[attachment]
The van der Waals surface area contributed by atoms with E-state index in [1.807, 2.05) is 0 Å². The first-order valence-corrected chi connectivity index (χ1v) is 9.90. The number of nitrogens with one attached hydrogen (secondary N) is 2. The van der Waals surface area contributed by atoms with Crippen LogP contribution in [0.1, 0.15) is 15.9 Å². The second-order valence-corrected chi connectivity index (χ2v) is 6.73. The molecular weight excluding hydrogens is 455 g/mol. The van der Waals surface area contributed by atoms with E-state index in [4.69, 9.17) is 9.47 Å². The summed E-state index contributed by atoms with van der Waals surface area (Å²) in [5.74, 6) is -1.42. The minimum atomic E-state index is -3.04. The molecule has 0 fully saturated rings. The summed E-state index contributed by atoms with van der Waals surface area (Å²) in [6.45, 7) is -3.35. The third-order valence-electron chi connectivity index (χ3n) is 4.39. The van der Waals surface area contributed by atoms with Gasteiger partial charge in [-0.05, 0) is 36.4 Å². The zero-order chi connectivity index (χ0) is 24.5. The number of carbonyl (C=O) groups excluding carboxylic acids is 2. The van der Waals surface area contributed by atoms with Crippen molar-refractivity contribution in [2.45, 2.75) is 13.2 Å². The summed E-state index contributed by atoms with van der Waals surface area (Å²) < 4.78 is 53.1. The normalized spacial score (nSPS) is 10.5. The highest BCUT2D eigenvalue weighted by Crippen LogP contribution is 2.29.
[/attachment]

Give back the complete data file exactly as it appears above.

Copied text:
The van der Waals surface area contributed by atoms with E-state index in [1.807, 2.05) is 0 Å². The first-order valence-corrected chi connectivity index (χ1v) is 9.90. The number of nitrogens with one attached hydrogen (secondary N) is 2. The van der Waals surface area contributed by atoms with Crippen LogP contribution in [0.1, 0.15) is 15.9 Å². The second-order valence-corrected chi connectivity index (χ2v) is 6.73. The molecular weight excluding hydrogens is 455 g/mol. The van der Waals surface area contributed by atoms with E-state index in [4.69, 9.17) is 9.47 Å². The summed E-state index contributed by atoms with van der Waals surface area (Å²) in [5.74, 6) is -1.42. The minimum atomic E-state index is -3.04. The molecule has 0 fully saturated rings. The summed E-state index contributed by atoms with van der Waals surface area (Å²) in [6.45, 7) is -3.35. The third-order valence-electron chi connectivity index (χ3n) is 4.39. The van der Waals surface area contributed by atoms with Gasteiger partial charge in [-0.05, 0) is 36.4 Å². The zero-order chi connectivity index (χ0) is 24.5. The number of carbonyl (C=O) groups excluding carboxylic acids is 2. The van der Waals surface area contributed by atoms with Crippen molar-refractivity contribution in [2.45, 2.75) is 13.2 Å². The summed E-state index contributed by atoms with van der Waals surface area (Å²) < 4.78 is 53.1. The normalized spacial score (nSPS) is 10.5. The highest BCUT2D eigenvalue weighted by Crippen LogP contribution is 2.29.